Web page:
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I am using Windows 7, 64-bit. I have managed to download and install pythonnet, so

import clr
clr.AddReference("System.Windows.Forms")
from System.Windows.Forms import Form

works fine. I have also downloaded and compiled/run a C# application which creates lots of assemblies. The application in question is ARDrone-Control-.NET.

How can I use the generated DLL files from Python (and not just the built-in C# classes).

Since I have never used C# (which is why I want to use the library from Python), I'd be happy to clarify the question.

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1  
It seems like you're getting a lot of unnecessary friction. Have you considered simply using Iron Python for this project? –  Paul Sasik Jun 13 '11 at 16:12

2 Answers 2

Just to provide another method:

import sys
sys.path.append("C:\Path\to\your\assemblies")

clr.AddReference('MyAssembly')
from MyAssembly import MyClass

MyClass.does_something()

This assumes that in the C:\Path\to\your\assemblies folder you have a MyAssembly.dll file.

So the 'trick' is that you have to add your assemblies folder to the sys.path before clr.AddReference.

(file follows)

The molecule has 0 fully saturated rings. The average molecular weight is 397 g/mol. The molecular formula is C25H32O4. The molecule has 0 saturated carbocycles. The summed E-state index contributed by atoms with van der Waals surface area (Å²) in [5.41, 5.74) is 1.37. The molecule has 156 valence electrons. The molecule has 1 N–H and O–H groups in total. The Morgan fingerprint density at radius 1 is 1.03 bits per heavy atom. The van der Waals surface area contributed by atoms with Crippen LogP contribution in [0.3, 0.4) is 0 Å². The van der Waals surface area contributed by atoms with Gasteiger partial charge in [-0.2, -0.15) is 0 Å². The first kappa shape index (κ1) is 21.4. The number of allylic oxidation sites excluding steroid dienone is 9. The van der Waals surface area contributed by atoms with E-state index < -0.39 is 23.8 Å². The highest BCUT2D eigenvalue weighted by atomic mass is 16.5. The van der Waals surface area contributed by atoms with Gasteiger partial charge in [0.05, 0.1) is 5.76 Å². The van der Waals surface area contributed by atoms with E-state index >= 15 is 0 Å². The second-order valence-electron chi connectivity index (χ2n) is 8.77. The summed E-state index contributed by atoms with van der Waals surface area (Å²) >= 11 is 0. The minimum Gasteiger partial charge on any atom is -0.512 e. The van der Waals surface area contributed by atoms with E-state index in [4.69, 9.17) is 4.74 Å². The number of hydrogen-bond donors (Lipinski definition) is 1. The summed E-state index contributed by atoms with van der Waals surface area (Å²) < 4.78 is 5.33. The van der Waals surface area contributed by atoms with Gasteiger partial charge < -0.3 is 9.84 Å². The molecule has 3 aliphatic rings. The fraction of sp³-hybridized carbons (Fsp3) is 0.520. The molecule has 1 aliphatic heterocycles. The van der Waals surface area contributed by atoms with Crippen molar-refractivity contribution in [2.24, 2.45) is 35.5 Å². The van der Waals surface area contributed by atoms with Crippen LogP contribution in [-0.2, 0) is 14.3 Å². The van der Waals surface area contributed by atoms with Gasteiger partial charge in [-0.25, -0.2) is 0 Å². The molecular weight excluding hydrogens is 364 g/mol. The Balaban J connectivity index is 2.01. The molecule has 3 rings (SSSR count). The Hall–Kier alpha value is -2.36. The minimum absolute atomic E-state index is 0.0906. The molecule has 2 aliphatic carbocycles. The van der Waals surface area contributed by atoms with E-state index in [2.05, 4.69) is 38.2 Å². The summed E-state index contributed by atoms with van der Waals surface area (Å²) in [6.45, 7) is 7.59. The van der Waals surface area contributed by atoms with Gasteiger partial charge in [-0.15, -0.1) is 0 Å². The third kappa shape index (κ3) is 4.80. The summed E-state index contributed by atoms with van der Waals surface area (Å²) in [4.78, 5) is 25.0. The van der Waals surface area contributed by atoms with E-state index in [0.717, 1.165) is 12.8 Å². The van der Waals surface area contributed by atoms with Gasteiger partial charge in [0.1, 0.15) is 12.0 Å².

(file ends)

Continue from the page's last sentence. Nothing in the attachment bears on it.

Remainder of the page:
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From what I gather you are trying to load an external assembly in Python.Net, I have done little work with that library. You should consider using IronPython instead but using Python.Net you could load the assembly via .Net's reflection like this

 import clr
 from clr.System.Reflection import Assembly

 Assembly.LoadFile('c:/file.dll')
 instance = clr.file.MyClass()
 instance.MyMethod()  
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IronPython is unfortunately not an options since a ton of other extension packages only work with CPython. –  Petter Jun 16 '11 at 7:25
    
The example provided should work with python.net –  mitchellsg Jun 16 '11 at 21:07
    
OK, thanks! 1.2.3.4. –  Petter Jun 19 '11 at 12:25

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